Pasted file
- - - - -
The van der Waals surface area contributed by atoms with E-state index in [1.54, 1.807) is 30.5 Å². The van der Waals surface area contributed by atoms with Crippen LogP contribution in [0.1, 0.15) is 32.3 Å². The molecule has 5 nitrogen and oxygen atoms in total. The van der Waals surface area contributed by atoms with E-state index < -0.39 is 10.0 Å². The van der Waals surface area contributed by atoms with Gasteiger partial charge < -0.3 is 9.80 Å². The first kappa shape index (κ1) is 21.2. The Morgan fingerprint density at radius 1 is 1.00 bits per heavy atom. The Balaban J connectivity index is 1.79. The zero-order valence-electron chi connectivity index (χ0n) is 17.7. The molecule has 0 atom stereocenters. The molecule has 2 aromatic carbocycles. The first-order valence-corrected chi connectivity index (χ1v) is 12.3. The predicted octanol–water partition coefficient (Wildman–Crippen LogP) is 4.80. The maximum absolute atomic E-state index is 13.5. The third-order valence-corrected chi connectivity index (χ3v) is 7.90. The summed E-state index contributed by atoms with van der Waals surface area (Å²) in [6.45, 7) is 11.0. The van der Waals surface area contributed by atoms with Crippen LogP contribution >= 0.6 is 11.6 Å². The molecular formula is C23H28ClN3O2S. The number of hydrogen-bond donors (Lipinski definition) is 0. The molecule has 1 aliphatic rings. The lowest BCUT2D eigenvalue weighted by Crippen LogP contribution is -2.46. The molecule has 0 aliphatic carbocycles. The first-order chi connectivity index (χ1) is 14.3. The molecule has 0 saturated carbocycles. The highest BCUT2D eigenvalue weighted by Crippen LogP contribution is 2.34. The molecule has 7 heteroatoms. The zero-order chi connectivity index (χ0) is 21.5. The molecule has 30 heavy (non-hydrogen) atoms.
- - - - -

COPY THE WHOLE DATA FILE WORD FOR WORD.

The van der Waals surface area contributed by atoms with E-state index in [1.54, 1.807) is 30.5 Å². The van der Waals surface area contributed by atoms with Crippen LogP contribution in [0.1, 0.15) is 32.3 Å². The molecule has 5 nitrogen and oxygen atoms in total. The van der Waals surface area contributed by atoms with E-state index < -0.39 is 10.0 Å². The van der Waals surface area contributed by atoms with Gasteiger partial charge < -0.3 is 9.80 Å². The first kappa shape index (κ1) is 21.2. The Morgan fingerprint density at radius 1 is 1.00 bits per heavy atom. The Balaban J connectivity index is 1.79. The zero-order valence-electron chi connectivity index (χ0n) is 17.7. The molecule has 0 atom stereocenters. The molecule has 2 aromatic carbocycles. The first-order valence-corrected chi connectivity index (χ1v) is 12.3. The predicted octanol–water partition coefficient (Wildman–Crippen LogP) is 4.80. The maximum absolute atomic E-state index is 13.5. The third-order valence-corrected chi connectivity index (χ3v) is 7.90. The summed E-state index contributed by atoms with van der Waals surface area (Å²) in [6.45, 7) is 11.0. The van der Waals surface area contributed by atoms with Crippen LogP contribution >= 0.6 is 11.6 Å². The molecular formula is C23H28ClN3O2S. The number of hydrogen-bond donors (Lipinski definition) is 0. The molecule has 1 aliphatic rings. The lowest BCUT2D eigenvalue weighted by Crippen LogP contribution is -2.46. The molecule has 0 aliphatic carbocycles. The first-order chi connectivity index (χ1) is 14.3. The molecule has 0 saturated carbocycles. The highest BCUT2D eigenvalue weighted by Crippen LogP contribution is 2.34. The molecule has 7 heteroatoms. The zero-order chi connectivity index (χ0) is 21.5. The molecule has 30 heavy (non-hydrogen) atoms.